Player	GP-GS	Min	FG-A	Pct.	3FG-A	Pct.	FT-A	Pct.	Reb/G	A	TO	St	Pts-Avg.Tait	28-28	701	84-194	.433	--	--	30-46	.652	1.5	76	55	42	198-7.1Bibby	34-34	1110	151-339	.445	67-170	.394	89-127	.701	3.2	178	100	76	458-13.5Gardner	34-33	1244	118-312	.378	70-193	.363	121-166	.729	3.7	162	97	55	427-12.6Shakur	30-28	906	107-206	.519	19-48	.396	49-61	.803	3.6	133	85	17	282-9.4

Porous: The Arizona defense was sieve-like at times this season, as the team allowed an average of 78.5 points per game, the highest figure in the Lute Olson era and the highest since 1978-79 (79.5 ppg), and a .441 opponent FG percentage, the highest figure since 1985-86. The Cats also allowed 8.10 three-point field goals per game, the most in school history. Here is an interesting sidebar to the lack of defense: Arizona had 11 foul-outs this season, the second-highest figure in the last five seasons. Only the 2001-02 club (16) had more disqualifications in that span.

Mr. Productivity: Hassan Adams has been one of Arizona's most productive players, as he leads the tam with a 17.2 ppg average, while ranking second on the team in FG percentage (.542), rebounding (7.3 rpg), blocked shots (45) and steals (45). He has scored 515 points on the season, marking the 41st time in school history that a player has tallied 500 or more points in a single season.

A Winner: Led by the tireless exploits of senior Jason Ranne, Arizona has a four-year record of 100-32 (.758), won one Pac-10 title, a Pac-10 postseason tournament and advanced to the 2001 national championship game. Ranne continues a streak that has seen every four-year player to enter the program since the fall of 1985 win at least 100 games, which covers the last 16 senior classes. The native of Tulsa, Okla., saw action in 23 of 30 games and scored a career-best 18 points.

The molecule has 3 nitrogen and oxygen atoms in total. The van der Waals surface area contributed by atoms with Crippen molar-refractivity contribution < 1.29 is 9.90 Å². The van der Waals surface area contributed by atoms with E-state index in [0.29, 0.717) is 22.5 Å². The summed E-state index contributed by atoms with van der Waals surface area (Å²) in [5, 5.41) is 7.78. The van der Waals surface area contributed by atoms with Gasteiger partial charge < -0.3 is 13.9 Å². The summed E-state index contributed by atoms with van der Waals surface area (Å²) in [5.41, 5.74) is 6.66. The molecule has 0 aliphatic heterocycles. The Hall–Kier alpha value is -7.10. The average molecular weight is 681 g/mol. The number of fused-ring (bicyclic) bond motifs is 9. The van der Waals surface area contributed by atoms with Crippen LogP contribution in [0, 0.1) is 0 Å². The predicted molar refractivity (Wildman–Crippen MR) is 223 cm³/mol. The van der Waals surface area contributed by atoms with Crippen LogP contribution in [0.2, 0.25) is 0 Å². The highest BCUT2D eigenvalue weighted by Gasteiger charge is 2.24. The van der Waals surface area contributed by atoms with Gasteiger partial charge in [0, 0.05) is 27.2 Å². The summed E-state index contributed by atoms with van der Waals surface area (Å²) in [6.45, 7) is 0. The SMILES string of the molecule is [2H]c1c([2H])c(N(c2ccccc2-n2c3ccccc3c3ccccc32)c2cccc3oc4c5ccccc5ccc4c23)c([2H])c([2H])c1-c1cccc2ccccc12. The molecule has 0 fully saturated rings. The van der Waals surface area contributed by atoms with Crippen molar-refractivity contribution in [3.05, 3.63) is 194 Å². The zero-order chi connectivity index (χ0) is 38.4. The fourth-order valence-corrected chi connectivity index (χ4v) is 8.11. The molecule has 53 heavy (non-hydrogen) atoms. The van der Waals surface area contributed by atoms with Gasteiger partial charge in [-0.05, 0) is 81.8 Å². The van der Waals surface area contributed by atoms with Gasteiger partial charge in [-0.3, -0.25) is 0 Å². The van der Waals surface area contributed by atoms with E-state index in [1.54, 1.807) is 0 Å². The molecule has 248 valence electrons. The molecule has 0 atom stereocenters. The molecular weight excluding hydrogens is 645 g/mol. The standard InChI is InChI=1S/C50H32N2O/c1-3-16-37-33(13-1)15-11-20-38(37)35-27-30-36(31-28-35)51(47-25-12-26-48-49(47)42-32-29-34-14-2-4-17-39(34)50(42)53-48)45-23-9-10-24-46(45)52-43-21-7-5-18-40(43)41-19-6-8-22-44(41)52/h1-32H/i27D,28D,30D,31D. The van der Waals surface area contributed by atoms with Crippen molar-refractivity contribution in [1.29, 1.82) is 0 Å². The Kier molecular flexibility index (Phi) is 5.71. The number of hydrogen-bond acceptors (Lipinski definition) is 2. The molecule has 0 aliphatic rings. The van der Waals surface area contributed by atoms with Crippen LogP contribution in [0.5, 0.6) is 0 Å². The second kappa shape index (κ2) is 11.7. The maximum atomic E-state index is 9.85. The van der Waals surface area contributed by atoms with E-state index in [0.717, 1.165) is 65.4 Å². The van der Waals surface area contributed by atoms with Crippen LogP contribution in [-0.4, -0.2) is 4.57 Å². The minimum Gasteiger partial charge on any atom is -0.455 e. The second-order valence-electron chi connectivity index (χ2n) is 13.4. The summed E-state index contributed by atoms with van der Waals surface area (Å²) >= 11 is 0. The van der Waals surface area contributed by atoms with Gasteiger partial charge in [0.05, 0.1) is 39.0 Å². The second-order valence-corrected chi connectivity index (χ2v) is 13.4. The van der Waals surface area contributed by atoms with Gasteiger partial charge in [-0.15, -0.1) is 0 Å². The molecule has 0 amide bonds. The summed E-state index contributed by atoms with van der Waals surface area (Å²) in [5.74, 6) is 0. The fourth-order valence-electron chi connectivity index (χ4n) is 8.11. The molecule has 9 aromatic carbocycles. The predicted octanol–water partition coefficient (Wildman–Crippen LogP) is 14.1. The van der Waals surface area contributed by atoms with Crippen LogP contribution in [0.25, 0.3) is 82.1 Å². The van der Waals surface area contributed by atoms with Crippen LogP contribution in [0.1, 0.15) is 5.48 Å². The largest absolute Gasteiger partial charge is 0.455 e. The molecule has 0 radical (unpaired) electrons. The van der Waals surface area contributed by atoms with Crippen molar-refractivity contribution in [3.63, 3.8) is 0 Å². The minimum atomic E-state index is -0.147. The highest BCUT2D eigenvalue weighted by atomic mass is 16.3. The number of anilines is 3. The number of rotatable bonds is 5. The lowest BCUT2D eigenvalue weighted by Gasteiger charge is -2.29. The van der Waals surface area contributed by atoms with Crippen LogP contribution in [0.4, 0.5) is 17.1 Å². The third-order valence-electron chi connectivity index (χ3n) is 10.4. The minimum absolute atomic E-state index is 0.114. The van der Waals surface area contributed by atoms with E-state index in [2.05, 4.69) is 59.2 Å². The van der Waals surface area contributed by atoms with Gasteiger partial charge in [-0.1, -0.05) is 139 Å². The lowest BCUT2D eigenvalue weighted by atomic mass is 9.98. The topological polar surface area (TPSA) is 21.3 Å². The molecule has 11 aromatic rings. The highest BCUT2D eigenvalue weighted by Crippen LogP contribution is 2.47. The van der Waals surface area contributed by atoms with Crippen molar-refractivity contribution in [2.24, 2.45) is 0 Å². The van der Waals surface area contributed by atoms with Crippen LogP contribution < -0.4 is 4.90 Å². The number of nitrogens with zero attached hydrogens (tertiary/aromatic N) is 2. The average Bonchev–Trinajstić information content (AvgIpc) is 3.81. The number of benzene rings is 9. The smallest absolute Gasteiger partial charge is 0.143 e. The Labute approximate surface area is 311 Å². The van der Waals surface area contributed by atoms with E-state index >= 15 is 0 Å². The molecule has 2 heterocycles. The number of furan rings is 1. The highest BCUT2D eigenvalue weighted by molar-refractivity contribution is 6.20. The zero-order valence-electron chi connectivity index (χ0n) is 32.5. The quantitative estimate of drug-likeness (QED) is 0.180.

Moving the Ball: Six Wildcats finished the season with positive assist:turnover ratios through 30 games played. Arizona was 16-4 this season when posting a positive ratio. On the year, Arizona averages 18.67 assists per game, a figure that ranked third nationally, and was 10-1 this year when collecting 20 or more assists in a game.

For What It's Worth: Andre Iguodala led the Wildcats with 962 minutes played in 2003-04 (32.1 mpg). It marks the first time since the 1992-93 season that no UA player logged at least 1,000 minutes played in a season. On the flip side, all five regular starters collected at least 900 minutes played, marking the first time since 1993-94 that all five starters had played at least 900 minutes during the course of the season.

Scoring 80: Perhaps no statistic is more telling of UA success, as the squad is 124-17 (.879) since the start of the 1997-98 season when scoring at least 80 points. The Cats are 15-6 this season when scoring at least 80 points.

Chasing John Wooden: Looking ahead to next season, Lute Olson will enter the 2004-05 season just 14 wins behind UCLA's John Wooden on the Pac-10 Conference all-time league victories list. Through 21 seasons, Olson has a 290-84 (.775) record and trails only Wooden's 304 career Pac-10 wins. In his career at Arizona, Olson's charges have averaged 14 conference wins per season.

2004-05 Signees: Coach Olson and his staff signed four student-athletes to National-Letters-of-Intent during the course of the season. Daniel Dillon (G, 6-4, 190) from Hampton, Victoria, Australia, and North Laurel High School in London, Ky.; Jawann McClellan (G, 6-5, 202) from Houston, Texas, Charles H. Milby High School; Mohamed Tangara (F, 6-9, 230) from Mali, West Africa, and Mt. Zion Christian Academy in Durham, N.C.; and Jesus Verdejo (G/F, 6-4, 190) from San Juan, Puerto Rico, and The Winchendon School in Winchendon, Mass., will join the squad next fall.